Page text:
Country Western Dancers Stompede into San Francisco
By Jim Provenzano
Don't be surprised by a lot more Stetson-wearing folks in town this weekend. The annual Sundance Stompede corrals hundreds of LGBT Country-Western two-stepping and line-dancing fans.
Although gay history documents known cowboys and cowgirls going back to the frontier days, the legacy of Sundance Saloon goes back to 1998, according to cofounder Ingu Yun.
"It was basically started as an alternative to the Rawhide II events," said Yun. The Western gay bar, then owned by the now-deceased Ray Chalker, who also published the gay newspaper the SF Sentinel, became problematic when he realized attendees weren't drinking enough alcohol to please him. As the story goes, Chalker's surly demeanor toward patrons was less than friendly. So the dance night moved.
"We started off in the back of the old Pleasuredome on Sunday nights," said Yun. "Audrey Joseph invited us, and we stayed there for four years."
In 2002 the event moved to Space 550, located in the China Basin area. According to Yun, "At first, it was not as popular or easy to get to. People who drove liked the free parking. People who took the bus didn't like it," although the 24 Divisadero and the 9 buses both have stops near the club. "But people who want Country-Western dancing found their way there."
With more and more two-stepping communities growing in cities around the U.S., the first annual Stompede was created in 2001.
Venues have included the Hotel Whitcomb, which was then the Ramada Plaza, the Regency Center, and the Galleria Design Center, as well as Space 550.
For the past few years, most events have been held at the Holiday Inn on Van Ness Avenue. With anywhere between 500 and 750 attendees both local and visiting, the multiple spaces accommodate the growing popularity of the events. And recently, Sundance Saloon's weekly dance nights have increased, and been added at the SoMa nightclub Beatbox, with additional social nights at The Edge in the Castro. In addition to the annual Stompede and the regular night, New Year's Eve and holiday parties continue to sell out.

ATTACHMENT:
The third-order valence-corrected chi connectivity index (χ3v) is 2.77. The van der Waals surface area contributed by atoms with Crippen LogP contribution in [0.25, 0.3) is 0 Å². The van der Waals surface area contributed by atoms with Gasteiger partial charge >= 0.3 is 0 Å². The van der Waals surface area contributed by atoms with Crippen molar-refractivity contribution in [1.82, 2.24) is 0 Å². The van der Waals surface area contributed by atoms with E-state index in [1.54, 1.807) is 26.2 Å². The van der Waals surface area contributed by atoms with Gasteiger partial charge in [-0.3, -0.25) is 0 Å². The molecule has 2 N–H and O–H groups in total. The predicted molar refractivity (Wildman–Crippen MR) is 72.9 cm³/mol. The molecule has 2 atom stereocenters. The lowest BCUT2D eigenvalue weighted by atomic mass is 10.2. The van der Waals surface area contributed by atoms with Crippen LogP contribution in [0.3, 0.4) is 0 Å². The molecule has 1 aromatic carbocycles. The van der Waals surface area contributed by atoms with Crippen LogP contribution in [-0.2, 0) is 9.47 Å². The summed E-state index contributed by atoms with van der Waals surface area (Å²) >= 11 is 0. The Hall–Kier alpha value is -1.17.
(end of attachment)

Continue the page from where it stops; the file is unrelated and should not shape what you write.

Currently the biggest Country-Western LGBT event of its kind, according to Yun, the Stompede brings together groups from around the country for nights of line-dancing, two-stepping, and exhibition performances by regional dance troupes.
For all the socializing and "Yee-haw" atmosphere, the community as a whole is a bit different than most of LGBT nightlife culture, specifically with the issue that spawned their independence; alcohol.
"I would say a large percentage of our people don't drink," said Yun. "Some don't drink because they don/t find it necessary. But these are not alcohol-free events. People drink.
But you can't dance like this and be a mess."
This may be why the atmosphere at a Sundance event is more cordial and friendly. "Asking someone to dance doesn't mean they're hitting on you," Yun said.
"I think some places in San Francisco have taken that to an extreme. If you walk into another bar you can be accosted."
Is it the country music or the dancing that make for a different environment?
"Our events do attract a certain type of person," Yun said. "I think it was a dual thing; the dancing itself really becomes a passion for some. Sometimes on the dance floor, there's a feeling, especially while dancing with another guy, that can't be duplicated anywhere else. It's very unique, and a great place to meet a lot of wonderful people and become a part of a community."
Born in Carmel, Ingu Yun has lived in the Bay Area for most of his life, with some time spent in Boston through his college years. But it wasn't until later that he came out and began to become part of the Country-Western scene.
With the Rawhide II "having issues" with patrons, the call from nightclub veteran Audrey Joseph came as a blessing.
"I got together with my friends and asked, 'Can we create something new?' There was a lot of pent-up energy for folks to have an alternate space, so there was kind of a ready-made crowd looking for something like this."
The event's opening on April 12, 1998 has its roots in another longstanding community event, the Bare Chest Calendar. Yun had been one of the calendar men for the AIDS Emergency Fund series of fundraisers, and organized a country-Western-themed event at the Galleria Design Center which raised about $4000 for AEF.